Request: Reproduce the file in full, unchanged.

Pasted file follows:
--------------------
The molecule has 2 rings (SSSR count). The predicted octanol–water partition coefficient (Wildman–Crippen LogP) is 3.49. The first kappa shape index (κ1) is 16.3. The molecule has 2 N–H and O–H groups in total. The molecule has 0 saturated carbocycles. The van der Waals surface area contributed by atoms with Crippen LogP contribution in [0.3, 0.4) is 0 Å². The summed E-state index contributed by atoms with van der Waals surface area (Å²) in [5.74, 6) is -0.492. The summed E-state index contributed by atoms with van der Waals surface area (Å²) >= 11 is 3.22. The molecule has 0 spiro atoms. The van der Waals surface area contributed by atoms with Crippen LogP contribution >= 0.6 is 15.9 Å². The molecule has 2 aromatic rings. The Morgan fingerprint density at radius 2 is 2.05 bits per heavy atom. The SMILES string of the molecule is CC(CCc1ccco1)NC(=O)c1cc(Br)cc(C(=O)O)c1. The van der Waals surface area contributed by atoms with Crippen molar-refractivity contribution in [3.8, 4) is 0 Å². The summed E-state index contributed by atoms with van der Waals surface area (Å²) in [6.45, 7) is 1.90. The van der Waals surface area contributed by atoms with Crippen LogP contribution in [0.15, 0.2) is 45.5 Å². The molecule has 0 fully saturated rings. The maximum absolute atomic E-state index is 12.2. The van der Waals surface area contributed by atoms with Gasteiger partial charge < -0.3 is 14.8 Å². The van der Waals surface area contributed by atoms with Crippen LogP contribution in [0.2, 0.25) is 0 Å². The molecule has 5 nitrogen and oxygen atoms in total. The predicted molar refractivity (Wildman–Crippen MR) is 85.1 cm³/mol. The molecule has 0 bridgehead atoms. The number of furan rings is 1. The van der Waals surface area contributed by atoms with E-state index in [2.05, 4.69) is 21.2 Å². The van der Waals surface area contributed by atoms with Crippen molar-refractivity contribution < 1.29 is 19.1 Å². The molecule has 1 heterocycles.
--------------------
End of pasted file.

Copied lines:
The molecule has 2 rings (SSSR count). The predicted octanol–water partition coefficient (Wildman–Crippen LogP) is 3.49. The first kappa shape index (κ1) is 16.3. The molecule has 2 N–H and O–H groups in total. The molecule has 0 saturated carbocycles. The van der Waals surface area contributed by atoms with Crippen LogP contribution in [0.3, 0.4) is 0 Å². The summed E-state index contributed by atoms with van der Waals surface area (Å²) in [5.74, 6) is -0.492. The summed E-state index contributed by atoms with van der Waals surface area (Å²) >= 11 is 3.22. The molecule has 0 spiro atoms. The van der Waals surface area contributed by atoms with Crippen LogP contribution >= 0.6 is 15.9 Å². The molecule has 2 aromatic rings. The Morgan fingerprint density at radius 2 is 2.05 bits per heavy atom. The SMILES string of the molecule is CC(CCc1ccco1)NC(=O)c1cc(Br)cc(C(=O)O)c1. The van der Waals surface area contributed by atoms with Crippen molar-refractivity contribution in [3.8, 4) is 0 Å². The summed E-state index contributed by atoms with van der Waals surface area (Å²) in [6.45, 7) is 1.90. The van der Waals surface area contributed by atoms with Crippen LogP contribution in [0.15, 0.2) is 45.5 Å². The molecule has 0 fully saturated rings. The maximum absolute atomic E-state index is 12.2. The van der Waals surface area contributed by atoms with Gasteiger partial charge < -0.3 is 14.8 Å². The van der Waals surface area contributed by atoms with Crippen LogP contribution in [0.2, 0.25) is 0 Å². The molecule has 5 nitrogen and oxygen atoms in total. The predicted molar refractivity (Wildman–Crippen MR) is 85.1 cm³/mol. The molecule has 0 bridgehead atoms. The number of furan rings is 1. The van der Waals surface area contributed by atoms with E-state index in [2.05, 4.69) is 21.2 Å². The van der Waals surface area contributed by atoms with Crippen molar-refractivity contribution < 1.29 is 19.1 Å². The molecule has 1 heterocycles.